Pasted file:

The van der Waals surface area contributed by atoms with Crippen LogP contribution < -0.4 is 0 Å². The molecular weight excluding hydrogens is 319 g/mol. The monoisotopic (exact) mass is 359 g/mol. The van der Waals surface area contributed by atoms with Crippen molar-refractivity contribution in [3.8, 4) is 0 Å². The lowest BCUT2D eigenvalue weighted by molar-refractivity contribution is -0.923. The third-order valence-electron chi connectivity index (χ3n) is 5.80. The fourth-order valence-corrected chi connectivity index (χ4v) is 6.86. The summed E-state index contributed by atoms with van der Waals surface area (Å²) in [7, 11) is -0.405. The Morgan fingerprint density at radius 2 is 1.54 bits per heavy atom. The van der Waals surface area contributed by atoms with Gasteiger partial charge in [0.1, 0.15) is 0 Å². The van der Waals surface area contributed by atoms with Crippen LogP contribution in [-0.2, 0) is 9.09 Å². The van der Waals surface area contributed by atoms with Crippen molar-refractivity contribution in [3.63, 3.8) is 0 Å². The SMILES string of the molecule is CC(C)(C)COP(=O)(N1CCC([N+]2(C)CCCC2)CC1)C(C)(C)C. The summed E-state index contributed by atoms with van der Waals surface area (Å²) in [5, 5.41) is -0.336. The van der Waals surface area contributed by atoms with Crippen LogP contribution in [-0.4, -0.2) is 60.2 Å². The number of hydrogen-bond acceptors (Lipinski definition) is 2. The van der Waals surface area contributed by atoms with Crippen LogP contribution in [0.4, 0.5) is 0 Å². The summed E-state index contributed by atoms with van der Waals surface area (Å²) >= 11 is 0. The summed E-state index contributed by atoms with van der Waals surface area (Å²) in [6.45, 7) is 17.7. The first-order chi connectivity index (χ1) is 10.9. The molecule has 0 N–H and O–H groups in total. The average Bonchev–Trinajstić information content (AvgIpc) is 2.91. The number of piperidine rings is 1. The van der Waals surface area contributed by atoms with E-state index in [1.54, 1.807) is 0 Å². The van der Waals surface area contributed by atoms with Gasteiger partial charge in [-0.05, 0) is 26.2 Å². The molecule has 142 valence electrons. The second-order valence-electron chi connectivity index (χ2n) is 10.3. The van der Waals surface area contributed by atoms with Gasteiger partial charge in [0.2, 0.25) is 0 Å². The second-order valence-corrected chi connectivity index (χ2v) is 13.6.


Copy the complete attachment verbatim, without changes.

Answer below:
The van der Waals surface area contributed by atoms with Crippen LogP contribution < -0.4 is 0 Å². The molecular weight excluding hydrogens is 319 g/mol. The monoisotopic (exact) mass is 359 g/mol. The van der Waals surface area contributed by atoms with Crippen molar-refractivity contribution in [3.8, 4) is 0 Å². The lowest BCUT2D eigenvalue weighted by molar-refractivity contribution is -0.923. The third-order valence-electron chi connectivity index (χ3n) is 5.80. The fourth-order valence-corrected chi connectivity index (χ4v) is 6.86. The summed E-state index contributed by atoms with van der Waals surface area (Å²) in [7, 11) is -0.405. The Morgan fingerprint density at radius 2 is 1.54 bits per heavy atom. The van der Waals surface area contributed by atoms with Gasteiger partial charge in [0.1, 0.15) is 0 Å². The van der Waals surface area contributed by atoms with Crippen LogP contribution in [-0.2, 0) is 9.09 Å². The van der Waals surface area contributed by atoms with Crippen molar-refractivity contribution in [3.63, 3.8) is 0 Å². The SMILES string of the molecule is CC(C)(C)COP(=O)(N1CCC([N+]2(C)CCCC2)CC1)C(C)(C)C. The summed E-state index contributed by atoms with van der Waals surface area (Å²) in [5, 5.41) is -0.336. The van der Waals surface area contributed by atoms with Crippen LogP contribution in [-0.4, -0.2) is 60.2 Å². The number of hydrogen-bond acceptors (Lipinski definition) is 2. The van der Waals surface area contributed by atoms with Crippen LogP contribution in [0.4, 0.5) is 0 Å². The summed E-state index contributed by atoms with van der Waals surface area (Å²) >= 11 is 0. The summed E-state index contributed by atoms with van der Waals surface area (Å²) in [6.45, 7) is 17.7. The first-order chi connectivity index (χ1) is 10.9. The molecule has 0 N–H and O–H groups in total. The average Bonchev–Trinajstić information content (AvgIpc) is 2.91. The number of piperidine rings is 1. The van der Waals surface area contributed by atoms with E-state index in [1.54, 1.807) is 0 Å². The van der Waals surface area contributed by atoms with Gasteiger partial charge in [-0.05, 0) is 26.2 Å². The molecule has 142 valence electrons. The second-order valence-electron chi connectivity index (χ2n) is 10.3. The van der Waals surface area contributed by atoms with Gasteiger partial charge in [0.2, 0.25) is 0 Å². The second-order valence-corrected chi connectivity index (χ2v) is 13.6.